It was odd, Bella thought, but here, at another house so full of the past, she was okay with staying in the room she had once shared with Ariel. She could easily have moved into the smallest bedroom. There was a couch there that folded out to a bed and a closet where she could hang her clothes when she remembered to hang them.
Bella glanced over her shoulder at the empty bed by the window and then turned back to face the door. Maybe she could ask her grandmother if Phil or George could move the bed out of the room. Or maybe she could just do it herself. There was a screwdriver in the junk drawer in the kitchen. She could take apart the frame and . . . Then what? How was she supposed to get the mattress and box spring down the stairs without disaster?
Whatever. The bed could stay. She would try not to look at it. Maybe she would just pile all of her clothes and stuff on top of it. That might prevent her from seeing in her mind’s eye Ariel’s gorgeous red hair spread out on the pillow, her knees tucked up against her chest, her hands folded under her cheek in her sleep.
Bella sighed. It had been so much fun sharing this room with her sister. Sometimes at night, with the rest of the house asleep, they would sneak out to the Jernigans’ property, on which there was a natural spring. Ariel had liked the sound of the spring bubbling in the dark. Bella remembered her sister telling her how the early Christians often built shrines to saints on sites that had been sacred to the pagans, so that the sites—like natural springs—remained incredible sources of spiritual power and belief through the centuries.
“You really find this interesting?” Bella would ask when Ariel went on about old stuff, which she often did.
“Yeah,” Ariel would say. “It’s fascinating. It’s our history.”
“Ours. Human beings.”
Sometimes Bella had wondered how Ariel had put up with her sister being so stupid. But the answer to that question was easy. It was love, pure and simple. The love shared by siblings, which could be far stronger than even the greatest love between friends. On some level Bella had always known that, but it had taken Ariel’s dying to fully open her eyes to the depth of the bond they had shared. You don’t know what you have till it’s gone. Whoever had first said that was so very right. Bella had lost not only a sister. She had lost the other half of herself.
Bella got up from her bed and went to the window. There was little to see by the one small light near the door to the mudroom and the sky was moonless. She leaned her head against the cool glass, closed her eyes, and remembered those final days with her sister. Even though Ariel hadn’t gone with Bella to the resort’s disco or to play beach volleyball—Ariel hadn’t liked dance music and she was hopelessly bad at sports—they had had such a good time together. One night they tried curried goat. “Could use more Scotch bonnets,” Ariel calmly noted as Bella wiped sweat from her face and reached for her water. They went shopping together. They went to a reggae concert one afternoon. They took long walks on the beach during which they talked about all sorts of stuff.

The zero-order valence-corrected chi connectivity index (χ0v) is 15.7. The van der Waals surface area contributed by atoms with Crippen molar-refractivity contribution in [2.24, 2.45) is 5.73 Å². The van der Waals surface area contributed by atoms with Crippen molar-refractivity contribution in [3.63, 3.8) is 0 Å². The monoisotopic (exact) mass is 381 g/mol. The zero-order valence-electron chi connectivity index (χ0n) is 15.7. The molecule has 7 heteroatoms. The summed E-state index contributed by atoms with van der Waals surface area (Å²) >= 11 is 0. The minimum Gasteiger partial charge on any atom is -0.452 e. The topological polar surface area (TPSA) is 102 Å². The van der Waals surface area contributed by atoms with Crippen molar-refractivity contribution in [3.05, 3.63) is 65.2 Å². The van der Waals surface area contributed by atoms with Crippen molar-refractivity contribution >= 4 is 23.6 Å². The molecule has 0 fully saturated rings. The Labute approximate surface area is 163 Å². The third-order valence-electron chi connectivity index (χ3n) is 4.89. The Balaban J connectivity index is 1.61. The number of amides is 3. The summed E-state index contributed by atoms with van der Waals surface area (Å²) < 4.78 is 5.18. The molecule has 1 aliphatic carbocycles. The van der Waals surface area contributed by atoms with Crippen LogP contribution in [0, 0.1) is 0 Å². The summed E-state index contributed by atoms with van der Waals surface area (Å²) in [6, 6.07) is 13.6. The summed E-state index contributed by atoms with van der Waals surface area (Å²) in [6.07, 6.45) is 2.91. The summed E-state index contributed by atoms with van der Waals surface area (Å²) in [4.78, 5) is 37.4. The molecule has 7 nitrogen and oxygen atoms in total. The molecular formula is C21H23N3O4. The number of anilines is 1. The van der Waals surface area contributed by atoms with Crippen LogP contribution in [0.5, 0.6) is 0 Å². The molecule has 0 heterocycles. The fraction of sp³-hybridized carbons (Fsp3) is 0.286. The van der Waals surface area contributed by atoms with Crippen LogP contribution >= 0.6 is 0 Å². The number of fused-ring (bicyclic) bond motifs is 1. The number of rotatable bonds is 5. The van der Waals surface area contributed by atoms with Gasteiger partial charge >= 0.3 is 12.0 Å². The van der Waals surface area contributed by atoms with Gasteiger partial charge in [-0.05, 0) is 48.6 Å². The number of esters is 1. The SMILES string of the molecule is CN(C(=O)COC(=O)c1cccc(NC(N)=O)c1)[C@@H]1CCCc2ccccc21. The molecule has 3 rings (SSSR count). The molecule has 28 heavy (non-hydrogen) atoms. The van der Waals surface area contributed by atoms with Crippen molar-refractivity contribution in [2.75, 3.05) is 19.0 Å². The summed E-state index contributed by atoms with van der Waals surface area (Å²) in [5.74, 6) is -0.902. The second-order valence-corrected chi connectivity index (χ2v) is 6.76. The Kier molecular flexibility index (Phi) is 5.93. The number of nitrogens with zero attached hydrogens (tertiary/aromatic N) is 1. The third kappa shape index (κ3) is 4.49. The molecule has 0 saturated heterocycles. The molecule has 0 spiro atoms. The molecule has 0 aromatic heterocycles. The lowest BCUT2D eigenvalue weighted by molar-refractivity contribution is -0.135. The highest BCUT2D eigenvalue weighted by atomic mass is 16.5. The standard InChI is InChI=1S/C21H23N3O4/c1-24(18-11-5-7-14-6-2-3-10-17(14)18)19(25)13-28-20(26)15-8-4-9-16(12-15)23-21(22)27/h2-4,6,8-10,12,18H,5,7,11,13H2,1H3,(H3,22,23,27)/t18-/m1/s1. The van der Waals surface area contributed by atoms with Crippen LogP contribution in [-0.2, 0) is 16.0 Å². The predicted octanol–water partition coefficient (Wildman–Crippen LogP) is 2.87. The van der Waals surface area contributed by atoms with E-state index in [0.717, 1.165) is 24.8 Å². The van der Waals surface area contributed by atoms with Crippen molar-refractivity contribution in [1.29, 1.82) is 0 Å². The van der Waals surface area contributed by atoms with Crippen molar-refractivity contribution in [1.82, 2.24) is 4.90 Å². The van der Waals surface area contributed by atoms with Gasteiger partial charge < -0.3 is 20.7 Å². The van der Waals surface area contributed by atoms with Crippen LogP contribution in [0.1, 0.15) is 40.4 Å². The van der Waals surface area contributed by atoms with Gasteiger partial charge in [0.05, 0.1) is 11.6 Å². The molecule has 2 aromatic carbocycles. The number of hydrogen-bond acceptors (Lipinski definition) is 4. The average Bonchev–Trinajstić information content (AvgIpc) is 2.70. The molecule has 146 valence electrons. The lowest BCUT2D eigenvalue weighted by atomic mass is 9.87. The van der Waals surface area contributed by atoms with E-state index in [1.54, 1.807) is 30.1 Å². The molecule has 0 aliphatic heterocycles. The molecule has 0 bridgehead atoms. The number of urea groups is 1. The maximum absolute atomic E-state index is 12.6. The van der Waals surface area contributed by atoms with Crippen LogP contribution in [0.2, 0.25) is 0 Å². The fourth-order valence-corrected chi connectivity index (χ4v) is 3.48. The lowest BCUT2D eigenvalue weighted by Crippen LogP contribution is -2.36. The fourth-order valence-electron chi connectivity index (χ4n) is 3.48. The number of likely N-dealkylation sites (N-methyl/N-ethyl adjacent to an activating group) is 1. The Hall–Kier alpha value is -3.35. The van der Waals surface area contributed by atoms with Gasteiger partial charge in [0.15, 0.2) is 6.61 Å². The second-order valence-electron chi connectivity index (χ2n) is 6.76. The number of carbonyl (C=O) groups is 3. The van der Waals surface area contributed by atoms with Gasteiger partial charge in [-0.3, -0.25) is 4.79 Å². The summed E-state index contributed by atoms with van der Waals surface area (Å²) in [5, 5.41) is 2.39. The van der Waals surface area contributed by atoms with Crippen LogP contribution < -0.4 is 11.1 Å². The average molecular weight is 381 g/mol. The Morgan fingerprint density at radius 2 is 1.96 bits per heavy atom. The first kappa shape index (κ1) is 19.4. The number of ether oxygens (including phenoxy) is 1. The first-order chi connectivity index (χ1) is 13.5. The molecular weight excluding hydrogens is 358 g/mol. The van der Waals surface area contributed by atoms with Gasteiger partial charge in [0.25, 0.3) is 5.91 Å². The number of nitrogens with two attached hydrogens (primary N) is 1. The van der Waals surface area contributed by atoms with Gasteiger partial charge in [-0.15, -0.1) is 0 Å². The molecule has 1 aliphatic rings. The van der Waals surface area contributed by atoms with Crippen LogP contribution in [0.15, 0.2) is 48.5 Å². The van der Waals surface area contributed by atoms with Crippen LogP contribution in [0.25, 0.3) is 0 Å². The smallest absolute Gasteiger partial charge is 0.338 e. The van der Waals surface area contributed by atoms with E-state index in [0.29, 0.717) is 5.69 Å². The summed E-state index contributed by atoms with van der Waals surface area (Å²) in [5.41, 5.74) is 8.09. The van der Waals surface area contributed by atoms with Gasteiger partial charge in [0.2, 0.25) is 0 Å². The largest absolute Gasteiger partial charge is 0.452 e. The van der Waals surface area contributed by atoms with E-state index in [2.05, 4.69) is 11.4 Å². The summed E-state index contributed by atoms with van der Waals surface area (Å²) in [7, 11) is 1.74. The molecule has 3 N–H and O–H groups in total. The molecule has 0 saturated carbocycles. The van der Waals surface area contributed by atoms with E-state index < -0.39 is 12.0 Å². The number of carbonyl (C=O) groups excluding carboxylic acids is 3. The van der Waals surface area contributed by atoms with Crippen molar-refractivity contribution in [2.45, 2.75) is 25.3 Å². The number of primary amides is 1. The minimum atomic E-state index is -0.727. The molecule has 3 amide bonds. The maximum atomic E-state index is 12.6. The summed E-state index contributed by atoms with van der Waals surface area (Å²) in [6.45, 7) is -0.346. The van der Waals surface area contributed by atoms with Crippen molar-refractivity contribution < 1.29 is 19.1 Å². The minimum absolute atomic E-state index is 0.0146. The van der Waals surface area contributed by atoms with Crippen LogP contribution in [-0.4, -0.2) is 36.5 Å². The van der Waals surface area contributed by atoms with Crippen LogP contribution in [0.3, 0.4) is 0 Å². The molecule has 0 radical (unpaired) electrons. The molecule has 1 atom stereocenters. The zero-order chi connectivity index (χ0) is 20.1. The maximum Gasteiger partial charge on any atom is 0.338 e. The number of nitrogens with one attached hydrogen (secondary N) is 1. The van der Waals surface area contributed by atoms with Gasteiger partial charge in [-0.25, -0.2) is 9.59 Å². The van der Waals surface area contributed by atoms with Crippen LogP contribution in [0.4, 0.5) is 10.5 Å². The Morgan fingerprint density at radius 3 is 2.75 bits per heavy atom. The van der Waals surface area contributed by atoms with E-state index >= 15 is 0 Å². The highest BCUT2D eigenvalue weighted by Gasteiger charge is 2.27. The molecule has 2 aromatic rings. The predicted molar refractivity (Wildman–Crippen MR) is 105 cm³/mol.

In short, they had been as they always had, the very best of friends. Then, Bella thought for possibly the millionth time, I had to go and ruin everything at the last minute by calling Ariel a dork for wanting to poke around in a dusty old museum. It was only a joke, but words hurt, no matter how innocent the intention behind them. So why had she said it? What was wrong with her?
And worse, even though Ariel hadn’t been there to hear it, Bella had told her mother she would kill her sister if she was the cause of the family having to take a later flight home. It was a horrible thing to have said, even in jest—you would kill someone because they made you miss a television show?—and the words haunted Bella. Since the anniversary of the accident those damning words had never been far from her mind.
Bella turned from the window. Wearily, she lay down on her bed and pulled the fresh cotton sheet over her legs. Her mother seemed to think it would be helpful in some way if they lived with her mother for the summer, but in what way it would be helpful Bella had no idea. What was going to happen or not happen here at her grandmother’s house in Yorktide that could or could not happen back in Warden? Bella turned on her side and tucked her hands under her cheek as Ariel used to do. She guessed that only time would reveal the answer to that question.